The pillar-box red colour of the Trailfinders Undiscovered Latin America Garden’s bridge and viewing platform really stands out across the garden. It’s such a prominent feature. I think the designer chose this colour, so as to enhance the green of this lush, green garden.
Garden designer, Jonathan Snow, has taken inspiration from the rainforests of South America in his design for the Trailfinders Undiscovered Latin America Garden. Many of the wild plants growing in this area of temperate rainforest can be grown successfully in our UK gardens. Does this Show Garden inspire you to create a lush green, temperate rainforest of your own?
Warner’s Distillery Garden
Designer Helen Elks-Smith, has taken her inspiration from Falls Farm, the Northamptonshire base of Warner’s Distillery, for her design for Warner’s Distillery’s Chelsea garden.
The famous architect, Frank Lloyd Wright has also influenced Helen Elks-Smith’s design. This garden’s design features display a horizontal bias that is somewhat of a tribute to ‘Fallingwater’, Frank Lloyd Wright’s famed masterpiece. The arbour’s cantilevered roof structure has been designed to collect rainwater, but as well as being functional, this retreat provides a place to stop and enjoy the garden. Kiln-formed glass pieces, created by artist Wendy Newhofer, form the side panels that enclose this garden’s shelter.
Helen Elks-Smith’s design serves to remind us of the importance of capturing and using rainwater. Water is a predominant feature of this garden, with lots of ideas and inspiration for visitors to take home with them.
The planting in the Warner’s Distillery Garden has a lovely textural feel, featuring Juniper (Juniperus communis) a distinctive evergreen, with its fine, pointed, needle like leaves. One of the UK’s native trees, Juniper produces purple-blue edible berries, which are used to flavour gin, liquors, and sauces. A number of bee friendly plants were included in the planting of this garden, including Cirsium rivulare, Verbascum, and Alliums.
I was thrilled to see native hedging being used in the Warner’s Distillery Garden. A hedge is such a wonderful feature to include in the garden; planting a hedge is a great way to invite wildlife into your garden. Hedgerows used to divide gardens and line roads and pathways, providing food and shelter for a wide range of wildlife. Sadly, in recent years fences have replaced hedgerows, much to the detriment of both the look and feel or our landscape.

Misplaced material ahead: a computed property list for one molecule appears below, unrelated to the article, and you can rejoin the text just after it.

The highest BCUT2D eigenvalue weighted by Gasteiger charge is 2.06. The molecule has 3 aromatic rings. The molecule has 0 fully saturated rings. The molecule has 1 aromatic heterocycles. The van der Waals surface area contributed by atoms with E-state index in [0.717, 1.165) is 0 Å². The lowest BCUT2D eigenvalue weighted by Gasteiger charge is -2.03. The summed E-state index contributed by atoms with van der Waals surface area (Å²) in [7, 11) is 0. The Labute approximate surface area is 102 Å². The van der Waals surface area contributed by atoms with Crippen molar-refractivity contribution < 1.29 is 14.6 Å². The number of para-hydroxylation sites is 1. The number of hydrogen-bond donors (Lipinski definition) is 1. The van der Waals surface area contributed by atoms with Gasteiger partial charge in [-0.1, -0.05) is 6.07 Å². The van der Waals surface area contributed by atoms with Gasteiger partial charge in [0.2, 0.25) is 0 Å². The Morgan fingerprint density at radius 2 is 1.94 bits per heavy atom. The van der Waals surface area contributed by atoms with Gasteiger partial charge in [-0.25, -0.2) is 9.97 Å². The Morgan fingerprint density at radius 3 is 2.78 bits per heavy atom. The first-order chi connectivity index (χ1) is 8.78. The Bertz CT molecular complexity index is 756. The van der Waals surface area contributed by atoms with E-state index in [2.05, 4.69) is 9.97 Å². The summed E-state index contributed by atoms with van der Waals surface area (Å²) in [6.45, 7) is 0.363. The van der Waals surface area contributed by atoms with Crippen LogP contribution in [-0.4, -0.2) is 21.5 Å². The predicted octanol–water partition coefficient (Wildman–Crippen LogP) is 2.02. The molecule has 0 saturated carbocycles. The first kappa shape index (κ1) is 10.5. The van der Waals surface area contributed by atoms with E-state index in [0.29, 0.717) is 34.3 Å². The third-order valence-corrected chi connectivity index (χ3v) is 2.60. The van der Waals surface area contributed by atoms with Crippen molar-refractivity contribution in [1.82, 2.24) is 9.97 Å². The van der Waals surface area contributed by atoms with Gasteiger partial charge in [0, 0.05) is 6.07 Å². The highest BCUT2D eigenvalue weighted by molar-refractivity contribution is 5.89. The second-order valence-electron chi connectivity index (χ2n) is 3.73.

‘Curiosity’, Warner’s Distillery’s gin still is referenced in the garden, with copper and water becoming a recurring feature of the garden.
Gardening Will Save The World
Gardening Will Save The World is a show garden with a difference, located away from the other gardens on Main Avenue – installed inside the Great Pavilion. Designer, Tom Dixon, demonstrates the achievable possibilities for growing edible plants in city spaces. This garden shares the joy of growing your own food, encouraging us to take up a more sustainable and healthier lifestyle, to not only enhance our own lives, but to benefit the planet and the environment, as well.
This show garden stretches up and out over a number of levels, allowing visitors the opportunity to engage with the plants that make up each of the different layers of planting. Visitors have the chance to take in the various vistas that this garden presents as they explore. On the lower level, edible plants are grown using high-tech growing techniques such as hydroponics and aeroponics, in a horticultural laboratory.
The Grand Pavilion
Medwyn and Gwenda Williams are such a lovely couple, I always look forward to seeing them. Medwyn is a member of the National Vegetable Society, he has done so much for the society, over a great many years. To see my article about Medwyn and his success at the RHS Chelsea Flower Show 2019, please click here.
Walkers Bulbs at Taylors
If you’re interested in daffodils, you might like to see some of the best performing daffodils from my Daffodil Trials.
West Country Lupins